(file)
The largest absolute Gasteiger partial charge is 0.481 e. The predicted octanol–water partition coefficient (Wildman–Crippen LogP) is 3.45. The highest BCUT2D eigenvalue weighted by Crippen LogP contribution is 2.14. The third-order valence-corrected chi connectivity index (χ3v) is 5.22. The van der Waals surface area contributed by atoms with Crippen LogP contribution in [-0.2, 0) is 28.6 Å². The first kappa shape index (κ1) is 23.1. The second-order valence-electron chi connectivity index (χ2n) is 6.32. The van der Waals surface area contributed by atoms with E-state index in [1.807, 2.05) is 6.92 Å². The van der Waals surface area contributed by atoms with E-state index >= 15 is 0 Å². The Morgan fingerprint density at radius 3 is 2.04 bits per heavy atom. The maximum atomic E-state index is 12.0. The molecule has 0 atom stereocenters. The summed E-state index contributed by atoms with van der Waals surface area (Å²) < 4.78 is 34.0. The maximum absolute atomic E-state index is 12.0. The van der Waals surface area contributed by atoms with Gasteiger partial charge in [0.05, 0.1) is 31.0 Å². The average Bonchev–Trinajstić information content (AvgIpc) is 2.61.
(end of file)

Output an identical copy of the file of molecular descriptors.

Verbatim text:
The largest absolute Gasteiger partial charge is 0.481 e. The predicted octanol–water partition coefficient (Wildman–Crippen LogP) is 3.45. The highest BCUT2D eigenvalue weighted by Crippen LogP contribution is 2.14. The third-order valence-corrected chi connectivity index (χ3v) is 5.22. The van der Waals surface area contributed by atoms with Crippen LogP contribution in [-0.2, 0) is 28.6 Å². The first kappa shape index (κ1) is 23.1. The second-order valence-electron chi connectivity index (χ2n) is 6.32. The van der Waals surface area contributed by atoms with E-state index in [1.807, 2.05) is 6.92 Å². The van der Waals surface area contributed by atoms with E-state index >= 15 is 0 Å². The Morgan fingerprint density at radius 3 is 2.04 bits per heavy atom. The maximum atomic E-state index is 12.0. The molecule has 0 atom stereocenters. The summed E-state index contributed by atoms with van der Waals surface area (Å²) < 4.78 is 34.0. The maximum absolute atomic E-state index is 12.0. The van der Waals surface area contributed by atoms with Gasteiger partial charge in [0.05, 0.1) is 31.0 Å². The average Bonchev–Trinajstić information content (AvgIpc) is 2.61.